The Political Power of Bad Ideas

Author : Mark Lawrence Schrad
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In this work, Mark Lawrence Schrad looks on an oddity of modern history - the broad diffusion of temperance legislation in the early 20th century - to make a broad argument about how bad policy ideas achieve international success.

The Political Power of Bad Ideas

Author : Mark Lawrence Schrad
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In The Political Power of Bad Ideas, Mark Schrad uses one of the greatest oddities of modern history--the broad diffusion throughout the Western world of alcohol-control legislation in the early twentieth century--to make a powerful argument about how bad policy ideas achieve international success. His could an idea that was widely recognized by experts as bad before adoption, and which ultimately failed everywhere, come to be adopted throughout the world? To answer the question, Schrad utilizes an institutionalist approach and focuses in particular on the United States, Sweden, and Russia/the USSR. Conventional wisdom, based largely on the U.S. experience, blames evangelical zealots for the success of the temperance movement. Yet as Schrad shows, ten countries, along with numerous colonial possessions, enacted prohibition laws. In virtually every case, the consequences were disastrous, and in every country the law was ultimately repealed. Schrad concentrates on the dynamic interaction of ideas and political institutions, tracing the process through which concepts of dubious merit gain momentum and achieve credibility as they wend their way through institutional structures. He also shows that national policy and institutional environments count: the policy may have been broadly adopted, but countries dealt with the issue in different ways. While The Political Power of Bad Ideas focuses on one legendary episode, its argument about how and why bad policies achieve legitimacy applies far more broadly. It also extends beyond the simplistic notion that "ideas matter" to show how they influence institutional contexts and interact with a nation's political actors, institutions, and policy dynamics.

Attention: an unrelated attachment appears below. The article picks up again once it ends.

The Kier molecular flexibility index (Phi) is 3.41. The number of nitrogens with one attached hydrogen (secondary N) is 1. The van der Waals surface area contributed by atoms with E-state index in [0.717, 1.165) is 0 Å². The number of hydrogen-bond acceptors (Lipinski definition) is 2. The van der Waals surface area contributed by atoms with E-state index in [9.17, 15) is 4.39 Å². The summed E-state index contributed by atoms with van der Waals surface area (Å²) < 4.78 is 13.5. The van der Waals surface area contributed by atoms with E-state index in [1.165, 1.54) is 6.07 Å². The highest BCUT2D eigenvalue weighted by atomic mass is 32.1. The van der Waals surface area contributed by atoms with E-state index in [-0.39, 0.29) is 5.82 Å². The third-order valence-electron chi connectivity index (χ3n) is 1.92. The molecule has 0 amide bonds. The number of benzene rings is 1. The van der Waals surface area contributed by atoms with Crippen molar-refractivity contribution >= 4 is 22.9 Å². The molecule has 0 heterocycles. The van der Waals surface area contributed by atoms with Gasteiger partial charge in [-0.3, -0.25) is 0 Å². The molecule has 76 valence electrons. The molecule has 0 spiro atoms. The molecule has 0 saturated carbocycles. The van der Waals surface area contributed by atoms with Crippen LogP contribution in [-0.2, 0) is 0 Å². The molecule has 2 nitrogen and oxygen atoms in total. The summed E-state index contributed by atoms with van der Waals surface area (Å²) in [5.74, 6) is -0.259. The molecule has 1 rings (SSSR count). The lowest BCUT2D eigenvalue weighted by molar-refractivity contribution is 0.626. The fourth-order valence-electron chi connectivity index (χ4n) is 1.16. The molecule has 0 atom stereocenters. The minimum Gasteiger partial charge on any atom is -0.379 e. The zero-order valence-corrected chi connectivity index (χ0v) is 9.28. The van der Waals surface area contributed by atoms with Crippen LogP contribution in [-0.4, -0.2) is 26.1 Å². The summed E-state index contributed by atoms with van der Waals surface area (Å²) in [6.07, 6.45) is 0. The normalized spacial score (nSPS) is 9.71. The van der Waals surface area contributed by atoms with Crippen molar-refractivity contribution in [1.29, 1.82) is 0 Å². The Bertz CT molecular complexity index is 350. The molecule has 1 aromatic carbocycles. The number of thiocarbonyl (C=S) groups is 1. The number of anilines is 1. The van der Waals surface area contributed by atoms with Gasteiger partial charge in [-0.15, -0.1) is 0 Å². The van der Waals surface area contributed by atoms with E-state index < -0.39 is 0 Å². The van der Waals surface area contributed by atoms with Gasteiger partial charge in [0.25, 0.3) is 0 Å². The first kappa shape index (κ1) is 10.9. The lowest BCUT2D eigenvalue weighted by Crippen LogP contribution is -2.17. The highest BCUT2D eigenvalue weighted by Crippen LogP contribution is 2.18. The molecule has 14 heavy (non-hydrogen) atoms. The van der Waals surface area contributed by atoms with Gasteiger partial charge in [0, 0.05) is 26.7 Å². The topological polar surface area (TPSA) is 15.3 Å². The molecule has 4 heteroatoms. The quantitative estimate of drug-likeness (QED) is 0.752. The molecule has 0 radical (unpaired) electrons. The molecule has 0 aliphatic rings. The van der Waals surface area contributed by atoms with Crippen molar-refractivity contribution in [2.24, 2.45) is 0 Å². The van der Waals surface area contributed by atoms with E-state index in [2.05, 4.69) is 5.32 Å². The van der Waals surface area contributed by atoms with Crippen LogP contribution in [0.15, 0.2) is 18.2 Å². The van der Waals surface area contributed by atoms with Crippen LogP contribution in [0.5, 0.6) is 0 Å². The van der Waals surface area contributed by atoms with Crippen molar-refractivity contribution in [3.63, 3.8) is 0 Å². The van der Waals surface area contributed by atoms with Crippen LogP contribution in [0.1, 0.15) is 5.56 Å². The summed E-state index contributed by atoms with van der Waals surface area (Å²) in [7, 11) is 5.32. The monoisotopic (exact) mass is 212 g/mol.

Economic Ideas in Political Time

Author : Wesley W. Widmaier